NIBSC are developing the first WHO International Standard for lentiviral vectors, as reported in a recent publication in Human Gene Therapy Methods.

The scientists hope that the standard, which they expect to produce within two years, will ensure the safety and quality of future lentiviral-based gene therapy products.

Assuring safety and quality

Lentiviral vectors (LVs) provide a method of delivering new genetic material into a target cell. They hold great potential for gene therapy applications, already being used for immunodeficiency disorders and chimeric antigen receptor (CAR) T-cell cancer immunotherapies, and with further products being investigated in over 70 clinical trials worldwide.

Although LVs are considered safe, uncontrolled insertion of vectors can disrupt nearby genes causing them to become harmful, and in some cases tumorigenic. Currently the most effective way to reduce this risk is by regulating the number of copies that integrate into the hosts’ genetic material. 

In 2016, WHO approved NIBSC’s application to develop a standard for lentiviral products. This standard aims to regulate copy number insertion, improving the safety and quality of LVs used in gene therapy applications.  

About the standard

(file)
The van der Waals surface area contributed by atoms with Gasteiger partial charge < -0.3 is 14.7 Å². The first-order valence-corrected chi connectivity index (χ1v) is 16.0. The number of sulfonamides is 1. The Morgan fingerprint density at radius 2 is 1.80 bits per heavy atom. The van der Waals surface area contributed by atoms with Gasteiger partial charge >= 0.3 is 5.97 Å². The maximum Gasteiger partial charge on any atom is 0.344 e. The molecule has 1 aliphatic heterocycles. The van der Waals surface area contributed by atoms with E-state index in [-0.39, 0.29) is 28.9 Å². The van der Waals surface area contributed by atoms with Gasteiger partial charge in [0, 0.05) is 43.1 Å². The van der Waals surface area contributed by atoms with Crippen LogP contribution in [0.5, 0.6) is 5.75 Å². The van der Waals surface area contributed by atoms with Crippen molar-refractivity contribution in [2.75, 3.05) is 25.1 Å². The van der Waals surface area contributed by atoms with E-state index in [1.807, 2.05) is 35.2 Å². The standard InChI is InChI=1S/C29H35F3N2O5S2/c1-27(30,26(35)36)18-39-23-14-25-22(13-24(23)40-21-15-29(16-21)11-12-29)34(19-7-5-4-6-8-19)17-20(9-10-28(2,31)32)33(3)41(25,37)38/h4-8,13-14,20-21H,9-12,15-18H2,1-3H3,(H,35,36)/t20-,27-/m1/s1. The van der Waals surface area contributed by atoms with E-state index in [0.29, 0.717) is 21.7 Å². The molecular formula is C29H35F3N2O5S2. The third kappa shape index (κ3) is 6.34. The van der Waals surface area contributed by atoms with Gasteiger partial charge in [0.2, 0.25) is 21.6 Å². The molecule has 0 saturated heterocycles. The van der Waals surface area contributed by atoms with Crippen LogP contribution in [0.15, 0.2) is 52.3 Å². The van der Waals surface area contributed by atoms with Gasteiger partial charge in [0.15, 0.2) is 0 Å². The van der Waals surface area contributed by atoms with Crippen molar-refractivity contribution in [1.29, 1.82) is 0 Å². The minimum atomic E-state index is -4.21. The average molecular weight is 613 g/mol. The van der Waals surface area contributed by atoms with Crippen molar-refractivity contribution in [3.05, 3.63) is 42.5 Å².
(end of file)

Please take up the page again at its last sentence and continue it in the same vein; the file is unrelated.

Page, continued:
The first WHO lentiviral standard will comprise a panel of three standards, made using genomic DNA from Human HEK293T cells without LV integration, with a single copy of LV integrated and with five copies of LV integrated.

These standards will primarily be used for the validation of internal in-house standards used in different laboratories.

This work will build on NIBSC’s expertise in developing over 1,000 International Standards over the past 40 years, including 11 genomic reference materials for cancer diagnostics and genetic testing.

Meeting demand

Dr Yuan Zhao, study author and leader of the Gene Therapy section at NIBSC, comments:

"We hope this standard will meet demand from the gene therapy community for materials to support the future control and standardisation of lentivirus-based products.

"We anticipate it will take around 2 years for this critical tool to be made available for developers of gene therapies."

Dr Christian Schneider, Director of NIBSC added:

 "This WHO IS will be important for three milestone stages of lentiviral product development; the establishment of the manufacturing process, the determination of clinical dose and patient safety follow-up."